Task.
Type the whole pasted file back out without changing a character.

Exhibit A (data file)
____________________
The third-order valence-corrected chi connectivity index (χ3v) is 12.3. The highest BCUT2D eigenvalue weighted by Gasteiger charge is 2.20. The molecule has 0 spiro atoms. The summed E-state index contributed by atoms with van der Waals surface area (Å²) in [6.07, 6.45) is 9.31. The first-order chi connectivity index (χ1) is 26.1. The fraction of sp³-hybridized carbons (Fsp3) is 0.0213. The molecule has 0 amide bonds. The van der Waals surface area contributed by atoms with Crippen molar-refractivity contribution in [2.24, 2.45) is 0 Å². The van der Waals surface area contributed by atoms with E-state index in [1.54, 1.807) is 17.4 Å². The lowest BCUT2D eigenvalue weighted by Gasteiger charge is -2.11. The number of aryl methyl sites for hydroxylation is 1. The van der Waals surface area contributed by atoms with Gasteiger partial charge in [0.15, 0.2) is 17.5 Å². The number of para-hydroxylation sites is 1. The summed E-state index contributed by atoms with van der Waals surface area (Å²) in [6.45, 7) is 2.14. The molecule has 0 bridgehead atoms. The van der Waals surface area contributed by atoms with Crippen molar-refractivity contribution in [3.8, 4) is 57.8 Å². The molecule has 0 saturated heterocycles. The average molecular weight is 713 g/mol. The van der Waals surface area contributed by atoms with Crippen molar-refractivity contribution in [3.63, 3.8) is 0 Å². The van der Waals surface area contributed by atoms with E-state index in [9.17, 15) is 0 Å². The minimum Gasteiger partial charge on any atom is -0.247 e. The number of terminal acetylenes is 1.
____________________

The third-order valence-corrected chi connectivity index (χ3v) is 12.3. The highest BCUT2D eigenvalue weighted by Gasteiger charge is 2.20. The molecule has 0 spiro atoms. The summed E-state index contributed by atoms with van der Waals surface area (Å²) in [6.07, 6.45) is 9.31. The first-order chi connectivity index (χ1) is 26.1. The fraction of sp³-hybridized carbons (Fsp3) is 0.0213. The molecule has 0 amide bonds. The van der Waals surface area contributed by atoms with Crippen molar-refractivity contribution in [2.24, 2.45) is 0 Å². The van der Waals surface area contributed by atoms with E-state index in [1.54, 1.807) is 17.4 Å². The lowest BCUT2D eigenvalue weighted by Gasteiger charge is -2.11. The number of aryl methyl sites for hydroxylation is 1. The van der Waals surface area contributed by atoms with Gasteiger partial charge in [0.15, 0.2) is 17.5 Å². The number of para-hydroxylation sites is 1. The summed E-state index contributed by atoms with van der Waals surface area (Å²) in [6.45, 7) is 2.14. The molecule has 0 bridgehead atoms. The van der Waals surface area contributed by atoms with Crippen molar-refractivity contribution in [3.8, 4) is 57.8 Å². The molecule has 0 saturated heterocycles. The average molecular weight is 713 g/mol. The van der Waals surface area contributed by atoms with Crippen molar-refractivity contribution in [3.63, 3.8) is 0 Å². The van der Waals surface area contributed by atoms with E-state index in [9.17, 15) is 0 Å². The minimum Gasteiger partial charge on any atom is -0.247 e. The number of terminal acetylenes is 1.